Begins June 13, 2016!
If you’ve ever thought of writing a romance, you’re not alone. Romance is the bestselling fiction genre, so who hasn’t thought about trying her hand at one? But romances are harder to write than you might think.
I developed this class for people interested in learning the basics of writing romance. Whether you’re still toying with your idea or you’ve already written the first draft, this class can help you avoid the most common pitfalls new romance writers make. Not only am I a romance writer myself, but I work for publishers as a romance book developer – the person who helps writers make their books great.
Here’s what this class covers:
Week 1. We talk about what romance is about—and why it’s the hottest-selling genre in book publishing today. You’ll find out why readers enjoy romance and you’ll learn why thwarting those expectations will result in an unpublished romance. We’ll also discuss the main subgenres of romance (e.g., paranormal, suspense) and what readers expect to see in them (for example, in a romantic suspense, the suspense plot cannot become more important than the love relationship between the hero and heroine).
You’ll delve into finding and polishing a storyline that will appeal to readers. We’ll cover classic storylines that romance readers love (secret baby, older woman/younger man, reunited love) and discuss how you can put a new twist on these beloved (but sometimes overused) classics. We’ll cover the importance of starting your novel in the right place, and how not to gum everything up by dumping in too much backstory in the first chapter.
Week 2. You’ll start plotting your book (or attend to any problems in your work-in-progress’s plot). Your plot will be based on creating a believable conflict between the hero and the heroine. You’ll discover how to create plot points that are based on motivation/action/reaction (e.g., what real people would actually do in a given situation). You’ll find out about common pitfalls waiting for unwary romance writers (such as creating a conflict that could be solved if the hero or heroine asked one question.)
You can’t have a romance without a likeable heroine and a hero your reader will fall in love with. This week, we’ll discuss favorite types of heroes (the alpha male, the soldier, the friend-turned-lover) and how you can turn types into real peoples. You’ll create character sketches for your main characters. We’ll also cover secondary characters and how not to let them take over your plot.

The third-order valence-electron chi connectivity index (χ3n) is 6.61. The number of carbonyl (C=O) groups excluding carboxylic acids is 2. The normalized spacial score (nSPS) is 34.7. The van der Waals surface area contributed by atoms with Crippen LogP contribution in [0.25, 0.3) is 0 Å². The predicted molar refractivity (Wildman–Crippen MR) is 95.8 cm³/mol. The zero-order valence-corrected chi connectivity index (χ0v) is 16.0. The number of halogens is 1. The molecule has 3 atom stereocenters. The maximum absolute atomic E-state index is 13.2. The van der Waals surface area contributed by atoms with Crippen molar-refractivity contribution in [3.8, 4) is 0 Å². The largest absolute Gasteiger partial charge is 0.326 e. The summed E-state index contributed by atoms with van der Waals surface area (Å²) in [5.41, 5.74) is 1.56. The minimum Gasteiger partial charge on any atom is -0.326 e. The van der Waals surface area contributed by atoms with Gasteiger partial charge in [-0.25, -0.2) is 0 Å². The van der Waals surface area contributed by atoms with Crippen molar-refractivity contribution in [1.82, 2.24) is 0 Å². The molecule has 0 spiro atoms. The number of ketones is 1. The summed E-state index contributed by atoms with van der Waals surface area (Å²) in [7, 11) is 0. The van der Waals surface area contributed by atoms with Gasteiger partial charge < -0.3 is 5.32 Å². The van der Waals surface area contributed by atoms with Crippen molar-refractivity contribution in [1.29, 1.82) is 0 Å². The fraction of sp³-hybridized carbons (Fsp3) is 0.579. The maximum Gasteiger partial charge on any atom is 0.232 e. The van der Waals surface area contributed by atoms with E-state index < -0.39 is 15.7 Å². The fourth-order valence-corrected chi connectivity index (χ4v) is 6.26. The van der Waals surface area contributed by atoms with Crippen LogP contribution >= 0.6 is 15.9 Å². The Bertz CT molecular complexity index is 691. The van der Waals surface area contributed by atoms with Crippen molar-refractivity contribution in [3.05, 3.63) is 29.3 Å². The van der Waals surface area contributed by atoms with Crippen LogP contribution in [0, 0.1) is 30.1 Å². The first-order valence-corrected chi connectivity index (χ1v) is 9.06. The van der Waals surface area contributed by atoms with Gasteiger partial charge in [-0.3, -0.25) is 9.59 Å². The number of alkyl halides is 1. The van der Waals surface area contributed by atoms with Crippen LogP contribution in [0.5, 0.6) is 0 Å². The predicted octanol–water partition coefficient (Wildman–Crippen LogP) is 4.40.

Week 3. Your romance takes place somewhere and it’s told by someone. The setting may be contemporary Chicago, or 1855 London, or a planet in a different solar system. This week, we’ll cover the importance of world building. What does your reader need to know and when is enough enough?
We’ll also delve into the question of who is telling your story. In romance, the preferred perspective is third-person limited, with the point of view shifting between the hero and the heroine (without head-hopping!) We’ll discuss what perspective is and what your choices are (first, second, third) and why you should stick with convention. We’ll also discuss how to create deep perspective and how to realistically convey the opposite sex.
Week 4. This week is all about making sure your romance has a romance! Not every romance needs a sex scene, but they all need love scenes. This is where the hero and the heroine show their attraction to one another (and sometimes consummate it). This is not a class aimed at erotica writers, so we’ll keep the conversation PG-13. When you’re writing love scenes—whether they’re sweet or sexy—the emotional punch is the key. And if you grew up reading the purple prose of 1970s and 1980s romance, you’ll have to discard everything you think you know about writing compelling love scenes for contemporary readers.
This week, we’ll get into the nitty gritty of getting your hero and heroine’s relationship down on paper, focusing on the importance of creating convincing dialogue and showing rather than telling.
This class is only $299! Use the Paypal button below to reserve your spot:
If you’re an FLX member, use this button for the members’ discount: